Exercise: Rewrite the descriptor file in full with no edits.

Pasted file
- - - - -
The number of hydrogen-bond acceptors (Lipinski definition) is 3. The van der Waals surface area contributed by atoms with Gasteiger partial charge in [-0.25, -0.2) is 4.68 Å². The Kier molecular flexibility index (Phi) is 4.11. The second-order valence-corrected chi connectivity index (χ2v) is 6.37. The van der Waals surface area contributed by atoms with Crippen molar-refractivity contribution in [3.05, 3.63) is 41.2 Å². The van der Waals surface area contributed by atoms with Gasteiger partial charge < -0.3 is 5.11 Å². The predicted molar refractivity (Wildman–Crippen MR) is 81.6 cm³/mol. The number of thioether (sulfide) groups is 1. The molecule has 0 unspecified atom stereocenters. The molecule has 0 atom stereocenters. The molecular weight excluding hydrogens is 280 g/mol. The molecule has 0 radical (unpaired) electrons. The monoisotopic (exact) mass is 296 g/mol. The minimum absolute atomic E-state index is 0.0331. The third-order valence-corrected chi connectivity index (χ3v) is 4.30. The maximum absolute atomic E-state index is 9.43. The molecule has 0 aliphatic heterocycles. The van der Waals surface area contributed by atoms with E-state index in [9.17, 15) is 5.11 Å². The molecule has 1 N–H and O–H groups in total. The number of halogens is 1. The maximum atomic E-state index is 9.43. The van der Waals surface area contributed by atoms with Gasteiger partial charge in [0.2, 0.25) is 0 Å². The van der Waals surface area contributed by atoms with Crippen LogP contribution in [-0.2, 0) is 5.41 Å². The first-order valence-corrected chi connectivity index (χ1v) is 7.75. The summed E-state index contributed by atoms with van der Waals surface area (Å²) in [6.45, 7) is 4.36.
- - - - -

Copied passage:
The number of hydrogen-bond acceptors (Lipinski definition) is 3. The van der Waals surface area contributed by atoms with Gasteiger partial charge in [-0.25, -0.2) is 4.68 Å². The Kier molecular flexibility index (Phi) is 4.11. The second-order valence-corrected chi connectivity index (χ2v) is 6.37. The van der Waals surface area contributed by atoms with Crippen molar-refractivity contribution in [3.05, 3.63) is 41.2 Å². The van der Waals surface area contributed by atoms with Gasteiger partial charge < -0.3 is 5.11 Å². The predicted molar refractivity (Wildman–Crippen MR) is 81.6 cm³/mol. The number of thioether (sulfide) groups is 1. The molecule has 0 unspecified atom stereocenters. The molecule has 0 atom stereocenters. The molecular weight excluding hydrogens is 280 g/mol. The molecule has 0 radical (unpaired) electrons. The monoisotopic (exact) mass is 296 g/mol. The minimum absolute atomic E-state index is 0.0331. The third-order valence-corrected chi connectivity index (χ3v) is 4.30. The maximum absolute atomic E-state index is 9.43. The molecule has 0 aliphatic heterocycles. The van der Waals surface area contributed by atoms with E-state index in [9.17, 15) is 5.11 Å². The molecule has 1 N–H and O–H groups in total. The number of halogens is 1. The maximum atomic E-state index is 9.43. The van der Waals surface area contributed by atoms with Gasteiger partial charge in [0.2, 0.25) is 0 Å². The van der Waals surface area contributed by atoms with Crippen LogP contribution in [-0.2, 0) is 5.41 Å². The first-order valence-corrected chi connectivity index (χ1v) is 7.75. The summed E-state index contributed by atoms with van der Waals surface area (Å²) in [6.45, 7) is 4.36.